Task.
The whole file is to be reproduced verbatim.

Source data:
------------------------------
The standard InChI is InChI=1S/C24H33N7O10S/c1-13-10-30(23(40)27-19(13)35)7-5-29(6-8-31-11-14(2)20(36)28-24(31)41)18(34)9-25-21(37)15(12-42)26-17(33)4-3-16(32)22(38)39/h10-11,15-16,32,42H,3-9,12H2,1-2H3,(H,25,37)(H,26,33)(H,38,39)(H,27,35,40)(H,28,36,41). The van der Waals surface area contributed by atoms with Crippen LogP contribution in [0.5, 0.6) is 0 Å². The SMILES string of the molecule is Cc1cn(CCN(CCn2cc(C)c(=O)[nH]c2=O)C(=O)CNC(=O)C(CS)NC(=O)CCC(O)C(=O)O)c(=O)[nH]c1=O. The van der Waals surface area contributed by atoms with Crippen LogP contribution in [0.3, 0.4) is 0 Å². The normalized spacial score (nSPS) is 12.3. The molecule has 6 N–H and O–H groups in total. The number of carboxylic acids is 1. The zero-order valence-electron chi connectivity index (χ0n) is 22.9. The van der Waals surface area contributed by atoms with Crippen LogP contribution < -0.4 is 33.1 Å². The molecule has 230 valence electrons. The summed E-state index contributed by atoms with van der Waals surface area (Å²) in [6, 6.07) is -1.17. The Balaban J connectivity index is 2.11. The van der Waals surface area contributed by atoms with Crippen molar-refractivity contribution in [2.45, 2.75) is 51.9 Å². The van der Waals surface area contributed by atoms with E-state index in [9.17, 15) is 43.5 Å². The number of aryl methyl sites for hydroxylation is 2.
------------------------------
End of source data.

The standard InChI is InChI=1S/C24H33N7O10S/c1-13-10-30(23(40)27-19(13)35)7-5-29(6-8-31-11-14(2)20(36)28-24(31)41)18(34)9-25-21(37)15(12-42)26-17(33)4-3-16(32)22(38)39/h10-11,15-16,32,42H,3-9,12H2,1-2H3,(H,25,37)(H,26,33)(H,38,39)(H,27,35,40)(H,28,36,41). The van der Waals surface area contributed by atoms with Crippen LogP contribution in [0.5, 0.6) is 0 Å². The SMILES string of the molecule is Cc1cn(CCN(CCn2cc(C)c(=O)[nH]c2=O)C(=O)CNC(=O)C(CS)NC(=O)CCC(O)C(=O)O)c(=O)[nH]c1=O. The van der Waals surface area contributed by atoms with Crippen LogP contribution in [0.3, 0.4) is 0 Å². The normalized spacial score (nSPS) is 12.3. The molecule has 6 N–H and O–H groups in total. The number of carboxylic acids is 1. The zero-order valence-electron chi connectivity index (χ0n) is 22.9. The van der Waals surface area contributed by atoms with Crippen LogP contribution < -0.4 is 33.1 Å². The molecule has 230 valence electrons. The summed E-state index contributed by atoms with van der Waals surface area (Å²) in [6, 6.07) is -1.17. The Balaban J connectivity index is 2.11. The van der Waals surface area contributed by atoms with Crippen molar-refractivity contribution in [2.45, 2.75) is 51.9 Å². The van der Waals surface area contributed by atoms with E-state index in [9.17, 15) is 43.5 Å². The number of aryl methyl sites for hydroxylation is 2.